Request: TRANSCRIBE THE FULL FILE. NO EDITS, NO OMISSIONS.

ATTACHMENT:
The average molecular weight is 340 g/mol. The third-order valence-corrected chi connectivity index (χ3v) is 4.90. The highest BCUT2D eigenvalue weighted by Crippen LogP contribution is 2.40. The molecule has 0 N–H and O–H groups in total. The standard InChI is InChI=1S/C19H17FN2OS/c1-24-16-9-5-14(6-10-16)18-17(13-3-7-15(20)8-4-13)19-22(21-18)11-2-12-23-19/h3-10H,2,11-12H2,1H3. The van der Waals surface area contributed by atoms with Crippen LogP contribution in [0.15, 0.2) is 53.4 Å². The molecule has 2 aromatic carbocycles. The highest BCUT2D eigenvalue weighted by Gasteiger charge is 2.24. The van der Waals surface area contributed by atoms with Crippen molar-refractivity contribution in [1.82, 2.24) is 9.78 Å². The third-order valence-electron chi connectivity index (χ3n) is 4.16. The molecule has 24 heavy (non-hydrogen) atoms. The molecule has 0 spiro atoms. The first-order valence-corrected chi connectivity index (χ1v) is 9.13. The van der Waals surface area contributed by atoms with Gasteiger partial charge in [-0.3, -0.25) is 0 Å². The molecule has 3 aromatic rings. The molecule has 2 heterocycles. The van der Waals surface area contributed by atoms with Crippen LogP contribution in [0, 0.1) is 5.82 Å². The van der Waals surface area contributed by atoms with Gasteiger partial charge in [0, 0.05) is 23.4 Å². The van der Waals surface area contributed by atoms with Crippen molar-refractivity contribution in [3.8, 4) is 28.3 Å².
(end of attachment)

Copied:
The average molecular weight is 340 g/mol. The third-order valence-corrected chi connectivity index (χ3v) is 4.90. The highest BCUT2D eigenvalue weighted by Crippen LogP contribution is 2.40. The molecule has 0 N–H and O–H groups in total. The standard InChI is InChI=1S/C19H17FN2OS/c1-24-16-9-5-14(6-10-16)18-17(13-3-7-15(20)8-4-13)19-22(21-18)11-2-12-23-19/h3-10H,2,11-12H2,1H3. The van der Waals surface area contributed by atoms with Crippen LogP contribution in [0.15, 0.2) is 53.4 Å². The molecule has 2 aromatic carbocycles. The highest BCUT2D eigenvalue weighted by Gasteiger charge is 2.24. The van der Waals surface area contributed by atoms with Crippen molar-refractivity contribution in [1.82, 2.24) is 9.78 Å². The third-order valence-electron chi connectivity index (χ3n) is 4.16. The molecule has 24 heavy (non-hydrogen) atoms. The molecule has 0 spiro atoms. The first-order valence-corrected chi connectivity index (χ1v) is 9.13. The van der Waals surface area contributed by atoms with Gasteiger partial charge in [-0.3, -0.25) is 0 Å². The molecule has 3 aromatic rings. The molecule has 2 heterocycles. The van der Waals surface area contributed by atoms with Crippen LogP contribution in [0, 0.1) is 5.82 Å². The van der Waals surface area contributed by atoms with Gasteiger partial charge in [0, 0.05) is 23.4 Å². The van der Waals surface area contributed by atoms with Crippen molar-refractivity contribution in [3.8, 4) is 28.3 Å².